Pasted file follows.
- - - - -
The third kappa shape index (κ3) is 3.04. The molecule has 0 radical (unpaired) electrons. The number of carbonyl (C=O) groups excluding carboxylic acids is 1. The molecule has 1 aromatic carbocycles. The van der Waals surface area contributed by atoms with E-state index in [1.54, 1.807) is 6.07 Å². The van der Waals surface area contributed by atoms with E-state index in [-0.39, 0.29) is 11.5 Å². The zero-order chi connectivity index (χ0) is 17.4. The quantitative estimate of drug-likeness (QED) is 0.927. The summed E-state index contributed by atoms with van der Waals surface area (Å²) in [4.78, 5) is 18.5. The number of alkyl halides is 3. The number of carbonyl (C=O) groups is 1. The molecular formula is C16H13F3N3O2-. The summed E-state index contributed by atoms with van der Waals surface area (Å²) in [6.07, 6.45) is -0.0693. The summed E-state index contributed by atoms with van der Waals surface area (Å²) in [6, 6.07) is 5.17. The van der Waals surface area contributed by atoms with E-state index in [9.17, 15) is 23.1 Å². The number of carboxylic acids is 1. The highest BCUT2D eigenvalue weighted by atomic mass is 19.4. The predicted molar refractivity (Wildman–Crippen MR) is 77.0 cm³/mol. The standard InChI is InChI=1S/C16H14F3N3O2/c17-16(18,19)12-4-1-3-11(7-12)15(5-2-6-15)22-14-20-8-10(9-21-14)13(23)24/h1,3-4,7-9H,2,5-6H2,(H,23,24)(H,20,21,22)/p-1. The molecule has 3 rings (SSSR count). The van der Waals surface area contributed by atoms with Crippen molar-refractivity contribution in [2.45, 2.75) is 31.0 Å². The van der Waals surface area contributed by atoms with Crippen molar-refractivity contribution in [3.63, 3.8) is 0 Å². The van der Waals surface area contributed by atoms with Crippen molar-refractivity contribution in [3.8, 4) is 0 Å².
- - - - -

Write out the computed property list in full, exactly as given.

The third kappa shape index (κ3) is 3.04. The molecule has 0 radical (unpaired) electrons. The number of carbonyl (C=O) groups excluding carboxylic acids is 1. The molecule has 1 aromatic carbocycles. The van der Waals surface area contributed by atoms with E-state index in [1.54, 1.807) is 6.07 Å². The van der Waals surface area contributed by atoms with E-state index in [-0.39, 0.29) is 11.5 Å². The zero-order chi connectivity index (χ0) is 17.4. The quantitative estimate of drug-likeness (QED) is 0.927. The summed E-state index contributed by atoms with van der Waals surface area (Å²) in [4.78, 5) is 18.5. The number of alkyl halides is 3. The number of carbonyl (C=O) groups is 1. The molecular formula is C16H13F3N3O2-. The summed E-state index contributed by atoms with van der Waals surface area (Å²) in [6.07, 6.45) is -0.0693. The summed E-state index contributed by atoms with van der Waals surface area (Å²) in [6, 6.07) is 5.17. The van der Waals surface area contributed by atoms with E-state index in [9.17, 15) is 23.1 Å². The number of carboxylic acids is 1. The highest BCUT2D eigenvalue weighted by atomic mass is 19.4. The predicted molar refractivity (Wildman–Crippen MR) is 77.0 cm³/mol. The standard InChI is InChI=1S/C16H14F3N3O2/c17-16(18,19)12-4-1-3-11(7-12)15(5-2-6-15)22-14-20-8-10(9-21-14)13(23)24/h1,3-4,7-9H,2,5-6H2,(H,23,24)(H,20,21,22)/p-1. The molecule has 3 rings (SSSR count). The van der Waals surface area contributed by atoms with Crippen molar-refractivity contribution in [2.45, 2.75) is 31.0 Å². The van der Waals surface area contributed by atoms with Crippen molar-refractivity contribution in [3.63, 3.8) is 0 Å². The van der Waals surface area contributed by atoms with Crippen molar-refractivity contribution in [3.8, 4) is 0 Å².